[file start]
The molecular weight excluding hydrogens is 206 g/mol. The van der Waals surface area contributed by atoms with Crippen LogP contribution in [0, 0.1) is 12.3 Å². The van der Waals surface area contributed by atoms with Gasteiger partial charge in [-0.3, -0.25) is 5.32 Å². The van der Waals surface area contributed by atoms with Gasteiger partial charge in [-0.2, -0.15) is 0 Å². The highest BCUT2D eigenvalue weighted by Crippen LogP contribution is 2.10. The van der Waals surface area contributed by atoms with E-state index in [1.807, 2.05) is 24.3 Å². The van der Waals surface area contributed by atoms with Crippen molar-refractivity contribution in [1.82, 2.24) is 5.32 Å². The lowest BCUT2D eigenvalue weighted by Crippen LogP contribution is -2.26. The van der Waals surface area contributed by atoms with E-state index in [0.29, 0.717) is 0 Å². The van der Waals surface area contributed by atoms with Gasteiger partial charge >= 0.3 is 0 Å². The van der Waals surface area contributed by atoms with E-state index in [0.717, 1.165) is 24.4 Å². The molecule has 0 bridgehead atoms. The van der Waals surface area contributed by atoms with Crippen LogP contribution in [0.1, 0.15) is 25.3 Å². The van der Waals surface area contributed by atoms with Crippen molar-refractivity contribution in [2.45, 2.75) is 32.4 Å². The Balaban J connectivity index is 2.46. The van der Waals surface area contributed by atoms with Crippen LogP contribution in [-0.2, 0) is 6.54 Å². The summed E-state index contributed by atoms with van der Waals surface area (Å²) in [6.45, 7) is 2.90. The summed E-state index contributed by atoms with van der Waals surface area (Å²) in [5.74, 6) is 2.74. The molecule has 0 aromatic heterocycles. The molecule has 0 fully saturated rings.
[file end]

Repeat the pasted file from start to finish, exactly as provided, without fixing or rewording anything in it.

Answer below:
The molecular weight excluding hydrogens is 206 g/mol. The van der Waals surface area contributed by atoms with Crippen LogP contribution in [0, 0.1) is 12.3 Å². The van der Waals surface area contributed by atoms with Gasteiger partial charge in [-0.3, -0.25) is 5.32 Å². The van der Waals surface area contributed by atoms with Gasteiger partial charge in [-0.2, -0.15) is 0 Å². The highest BCUT2D eigenvalue weighted by Crippen LogP contribution is 2.10. The van der Waals surface area contributed by atoms with E-state index in [1.807, 2.05) is 24.3 Å². The van der Waals surface area contributed by atoms with Crippen molar-refractivity contribution in [1.82, 2.24) is 5.32 Å². The lowest BCUT2D eigenvalue weighted by Crippen LogP contribution is -2.26. The van der Waals surface area contributed by atoms with E-state index in [0.29, 0.717) is 0 Å². The van der Waals surface area contributed by atoms with Gasteiger partial charge >= 0.3 is 0 Å². The van der Waals surface area contributed by atoms with E-state index in [0.717, 1.165) is 24.4 Å². The molecule has 0 bridgehead atoms. The van der Waals surface area contributed by atoms with Crippen LogP contribution in [0.1, 0.15) is 25.3 Å². The van der Waals surface area contributed by atoms with Crippen molar-refractivity contribution in [2.45, 2.75) is 32.4 Å². The Balaban J connectivity index is 2.46. The van der Waals surface area contributed by atoms with Crippen LogP contribution in [-0.2, 0) is 6.54 Å². The summed E-state index contributed by atoms with van der Waals surface area (Å²) in [6.45, 7) is 2.90. The summed E-state index contributed by atoms with van der Waals surface area (Å²) in [5.74, 6) is 2.74. The molecule has 0 aromatic heterocycles. The molecule has 0 fully saturated rings.